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Convergence loops are `while`

or `do while`

loops that are very common in scientific computing. The calculation is performed (or better say refined) until it reaches a certain precision. Take the example of calculating π/4 using Leibniz formula:

If we were to code this to calculate the value of π/4, the code would look something like this (the source code is available here, we use pseudocode here for easier readability):

double calculate_pi(double convergence_diff) { // Leibnitz series 1 - 1/3 + 1/5 - 1/7 ... double sum_old = 0.0; double sum = 0.0; double i1 = 1.0; double i2 = 3.0; do { double x1 = 1.0 / i1; double x2 = -1.0 / i2; i1 += 4.0; i2 += 4.0; sum_old = sum; sum += x1 + x2; } while( (std::abs(sum_old - sum) > convergence_diff)); return sum; }

The input to the function is a *convergence difference*, which we used to determine if our result is precise enough. If a difference between the old sum (calculated in the previous iteration) and the new sum (calculated in this iteration) is smaller than the convergence difference, the calculation stops.

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## Vectorization

They say that if you are a hammer every problem looks like a nail. And if you are a performance engineer, every performance problem looks like a vectorization problem. So, let’s nail this problem with our vectorization hammer. In this case however, there are a few challenges for successful vectorization.

### How to vectorize?

The original loop calculates the terms `1.0/i1`

and `-1.0/i2`

, accumulates them to `sum`

, and then checks if the difference between this `sum`

and previous `sum`

is less than convergence difference. But for vectorization we need to work with more than two terms. For simplicity, let’s say we are working with four terms simultaneously. Our vectorized loop would look something like this:

double calculate_pi_vector(double convergence_diff) { vec4<double> sum = { 0.0, 0.0, 0.0, 0.0 }; vec4<double> i1 = { 1.0, 5.0, 9.0, 13.0 }; vec4<double> i2 = { 3.0, 7.0, 11.0, 15.0 }; double sum_v, sum_old_v; do { vec4<double> x1 = { 1.0, 1.0, 1.0, 1.0 } / i1; vec4<double> x2 = { -1.0, -1.0, -1.0, -1.0 } / i2; i1 = i1 + { 16.0, 16.0, 16.0, 16.0 }; i2 = i2 + { 16.0, 16.0, 16.0, 16.0 }; vec4<double> x = x1 + x2; vec4<double> x_old = x; x_old[3] = 0.0; sum_old = sum + x_old; sum = sum + x; sum_v = sum[0] + sum[1] + sum[2] + sum[3]; sum_old_v = sum_old[0] + sum_old[1] + sum_old[2] + sum_old[3]; } while ( (std::abs(sum_old_v - sum_v) > convergence_diff)); return sum_v; }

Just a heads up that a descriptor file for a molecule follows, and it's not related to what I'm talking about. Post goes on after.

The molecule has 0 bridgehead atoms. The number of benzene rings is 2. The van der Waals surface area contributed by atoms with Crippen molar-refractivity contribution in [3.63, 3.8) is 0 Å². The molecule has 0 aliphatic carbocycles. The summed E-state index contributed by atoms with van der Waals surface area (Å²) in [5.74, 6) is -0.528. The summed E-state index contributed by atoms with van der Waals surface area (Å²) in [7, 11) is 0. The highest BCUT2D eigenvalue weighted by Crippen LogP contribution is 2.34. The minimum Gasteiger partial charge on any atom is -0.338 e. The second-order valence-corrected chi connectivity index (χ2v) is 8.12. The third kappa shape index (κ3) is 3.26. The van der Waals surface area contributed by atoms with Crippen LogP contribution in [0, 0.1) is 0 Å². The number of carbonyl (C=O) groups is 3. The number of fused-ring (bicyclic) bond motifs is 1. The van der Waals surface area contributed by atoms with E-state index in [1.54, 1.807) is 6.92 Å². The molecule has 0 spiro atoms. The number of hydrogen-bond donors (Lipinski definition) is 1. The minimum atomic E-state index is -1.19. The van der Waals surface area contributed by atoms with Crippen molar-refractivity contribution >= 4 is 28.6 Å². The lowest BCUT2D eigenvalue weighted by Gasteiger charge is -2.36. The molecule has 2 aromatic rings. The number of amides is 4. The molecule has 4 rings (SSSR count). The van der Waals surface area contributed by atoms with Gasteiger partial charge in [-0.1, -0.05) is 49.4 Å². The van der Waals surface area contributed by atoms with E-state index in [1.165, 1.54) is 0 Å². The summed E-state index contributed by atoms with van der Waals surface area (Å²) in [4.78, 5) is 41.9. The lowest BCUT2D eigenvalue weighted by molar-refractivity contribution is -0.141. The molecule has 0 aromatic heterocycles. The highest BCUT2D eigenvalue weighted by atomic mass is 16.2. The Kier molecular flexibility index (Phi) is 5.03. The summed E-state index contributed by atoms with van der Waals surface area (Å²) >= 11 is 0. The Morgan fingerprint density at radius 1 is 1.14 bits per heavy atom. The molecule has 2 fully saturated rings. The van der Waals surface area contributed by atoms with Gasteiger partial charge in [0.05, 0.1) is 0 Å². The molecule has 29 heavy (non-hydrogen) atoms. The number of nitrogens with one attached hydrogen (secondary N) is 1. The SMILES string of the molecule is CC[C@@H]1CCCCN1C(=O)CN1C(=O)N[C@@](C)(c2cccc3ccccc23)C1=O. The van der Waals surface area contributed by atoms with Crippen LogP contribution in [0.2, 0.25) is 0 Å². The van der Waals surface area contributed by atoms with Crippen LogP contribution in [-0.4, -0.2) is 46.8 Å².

First we calculate two vectors of four terms `x1`

and `x2`

(lines 10 and 11), then accumulate them to a vector of four sums (lines 20 and 21). In this way, each lane of `sum`

holds part of the result, e.g.

`sum[0] = 1/1 - 1/3 + 1/17 - 1/19 + 1/33 - 1/35 ...`

`sum[1] = 1/5 - 1/7 + 1/21 - 1/23 + 1/37 - 1/39 ...`

`sum[2] = 1/9 - 1/11 + 1/25 - 1/27 + 1/41 - 1/43 ...`

`sum[3] = 1/13 - 1/15 + 1/29 - 1/31 + 1/45 - 1/47 ...`

The total sum is calculated in the* reduce step*, as `sum_v = sum[0] + sum[1] + sum[2] + sum[3]`

. We don’t calculate `sum_old`

independently of `sum`

, instead, the `sum_old`

is calculated by just clearing out the lane 3 of `x`

(line 18).

There are a few things to notice about this vectorization. First, this loop doesn’t correspond to the original scalar loop function-wise. Whereas the original loop was checking difference after every negative term (e.g. after -1/3, -1/7, -1/11, etc.) the vectorized code checks differences more rarely (after -1/15, -1/31, -1/47, etc). So, if a scalar loop would end with a term -1/19, the vector loop would end with the term -1/31 or later.

Doing a bit more work in the vectorized version is not a problem. But, the problem can happen if the convergence criterion is reached for the term e.g. -1/19, but then broken for the term -1/31. In this case, the scalar version would converge but the vectorized version would continue calculating. Imagine the scalar loop reaches convergence after -1/65535, but the vector version reaches convergence after -1/524287. This would negate the benefits of vectorization! We need to be aware that scalar and vector version might not reach convergence at the same term.

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### The Expensive Reduction Step

This vectorization looks fine, but a keen eye sees a problem with the reduction step. There is either (1) no instructions that can add the lanes of a vector (SSE, AVX) so it has to be emulated or (2) the instruction is too slow and renders vectorization useless (NEON, AVX512).

The problem can be easily solved if we pay a little attention to what this code does. A bit of symbolic math can help simplify reduction. We are interested in `sum_v - sum_old_v`

.

`sum_v - sum_old_v = reduce(sum) - reduce(sum_old)`

`reduce(sum) - reduce(sum_old) = reduce(sum_prev) + reduce(x) - (reduce(sum_prev) + reduce(x_old)) = reduce(x) - reduce(x_old)`

`reduce(x) - reduce(x_old) = x[0] + x[1] + x[2] + x[3] - (x[0] + x[1] + x[2]) = x[3]`

So, the only value which we actually need to compute the difference is the third lane of vector `x`

. Knowing this, we can skip the reduce step completely, and only reduce after finishing the loop! Here is the updated code:

double calculate_pi_vector(double convergence_diff) { vec4<double> sum = { 0.0, 0.0, 0.0, 0.0 }; vec4<double> i1 = { 1.0, 5.0, 9.0, 13.0 }; vec4<double> i2 = { 3.0, 7.0, 11.0, 15.0 }; double sum_v, sum_old_v; do { vec4<double> x1 = { 1.0, 1.0, 1.0, 1.0 } / i1; vec4<double> x2 = { -1.0, -1.0, -1.0, -1.0 } / i2; i1 = i1 + { 16.0, 16.0 , 16.0, 16.0 }; i2 = i2 + { 16.0, 16.0 , 16.0, 16.0 }; vec4<double> x = x1 + x2; sum = sum + x; } while (std::abs(x[3]) > convergence_diff); return sum[0] + sum[1] + sum[2] + sum[3]; }

Now, if you think about it a little bit more, instead of comparing x[3] only, we can compare all four differences from `x`

against convergence difference using a single vector instruction. In this way our vectorized loop is more similar to the scalar loop, which compares sums after each two terms. This allows us to detect the convergence earlier.